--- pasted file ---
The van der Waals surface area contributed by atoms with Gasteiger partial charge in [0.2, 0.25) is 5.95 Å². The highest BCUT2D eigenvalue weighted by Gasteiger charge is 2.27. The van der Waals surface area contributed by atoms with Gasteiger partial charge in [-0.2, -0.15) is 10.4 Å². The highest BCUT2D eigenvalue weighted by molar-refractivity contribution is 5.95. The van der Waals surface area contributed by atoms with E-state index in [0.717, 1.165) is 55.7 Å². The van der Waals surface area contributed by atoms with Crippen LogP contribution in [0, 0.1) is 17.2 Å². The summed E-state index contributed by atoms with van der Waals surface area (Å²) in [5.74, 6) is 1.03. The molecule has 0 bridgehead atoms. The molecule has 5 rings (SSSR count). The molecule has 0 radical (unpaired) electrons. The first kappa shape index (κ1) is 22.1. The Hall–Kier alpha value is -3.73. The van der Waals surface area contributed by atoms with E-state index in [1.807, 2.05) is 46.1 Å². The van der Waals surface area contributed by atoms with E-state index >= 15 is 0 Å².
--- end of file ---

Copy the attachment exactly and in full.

The van der Waals surface area contributed by atoms with Gasteiger partial charge in [0.2, 0.25) is 5.95 Å². The highest BCUT2D eigenvalue weighted by Gasteiger charge is 2.27. The van der Waals surface area contributed by atoms with Gasteiger partial charge in [-0.2, -0.15) is 10.4 Å². The highest BCUT2D eigenvalue weighted by molar-refractivity contribution is 5.95. The van der Waals surface area contributed by atoms with E-state index in [0.717, 1.165) is 55.7 Å². The van der Waals surface area contributed by atoms with Crippen LogP contribution in [0, 0.1) is 17.2 Å². The summed E-state index contributed by atoms with van der Waals surface area (Å²) in [5.74, 6) is 1.03. The molecule has 0 bridgehead atoms. The molecule has 5 rings (SSSR count). The molecule has 0 radical (unpaired) electrons. The first kappa shape index (κ1) is 22.1. The Hall–Kier alpha value is -3.73. The van der Waals surface area contributed by atoms with E-state index in [1.807, 2.05) is 46.1 Å². The van der Waals surface area contributed by atoms with E-state index >= 15 is 0 Å².